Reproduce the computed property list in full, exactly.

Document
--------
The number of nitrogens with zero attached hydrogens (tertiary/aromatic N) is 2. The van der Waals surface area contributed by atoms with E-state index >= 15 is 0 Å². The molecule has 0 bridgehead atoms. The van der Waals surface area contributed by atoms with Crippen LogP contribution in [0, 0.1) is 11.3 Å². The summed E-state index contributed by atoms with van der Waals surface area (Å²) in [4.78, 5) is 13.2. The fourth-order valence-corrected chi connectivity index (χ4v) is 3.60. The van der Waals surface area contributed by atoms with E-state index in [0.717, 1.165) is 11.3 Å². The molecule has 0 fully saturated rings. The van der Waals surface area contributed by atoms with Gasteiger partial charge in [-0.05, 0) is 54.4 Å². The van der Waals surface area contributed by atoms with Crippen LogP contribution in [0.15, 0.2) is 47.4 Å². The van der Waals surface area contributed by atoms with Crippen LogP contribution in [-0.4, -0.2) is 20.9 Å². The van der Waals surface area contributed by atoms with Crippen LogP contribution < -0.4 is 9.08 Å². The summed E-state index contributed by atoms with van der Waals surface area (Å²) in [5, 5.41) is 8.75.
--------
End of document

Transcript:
The number of nitrogens with zero attached hydrogens (tertiary/aromatic N) is 2. The van der Waals surface area contributed by atoms with E-state index >= 15 is 0 Å². The molecule has 0 bridgehead atoms. The van der Waals surface area contributed by atoms with Crippen LogP contribution in [0, 0.1) is 11.3 Å². The summed E-state index contributed by atoms with van der Waals surface area (Å²) in [4.78, 5) is 13.2. The fourth-order valence-corrected chi connectivity index (χ4v) is 3.60. The van der Waals surface area contributed by atoms with E-state index in [0.717, 1.165) is 11.3 Å². The molecule has 0 fully saturated rings. The van der Waals surface area contributed by atoms with Gasteiger partial charge in [-0.05, 0) is 54.4 Å². The van der Waals surface area contributed by atoms with Crippen LogP contribution in [0.15, 0.2) is 47.4 Å². The van der Waals surface area contributed by atoms with Crippen LogP contribution in [-0.4, -0.2) is 20.9 Å². The van der Waals surface area contributed by atoms with Crippen LogP contribution < -0.4 is 9.08 Å². The summed E-state index contributed by atoms with van der Waals surface area (Å²) in [5, 5.41) is 8.75.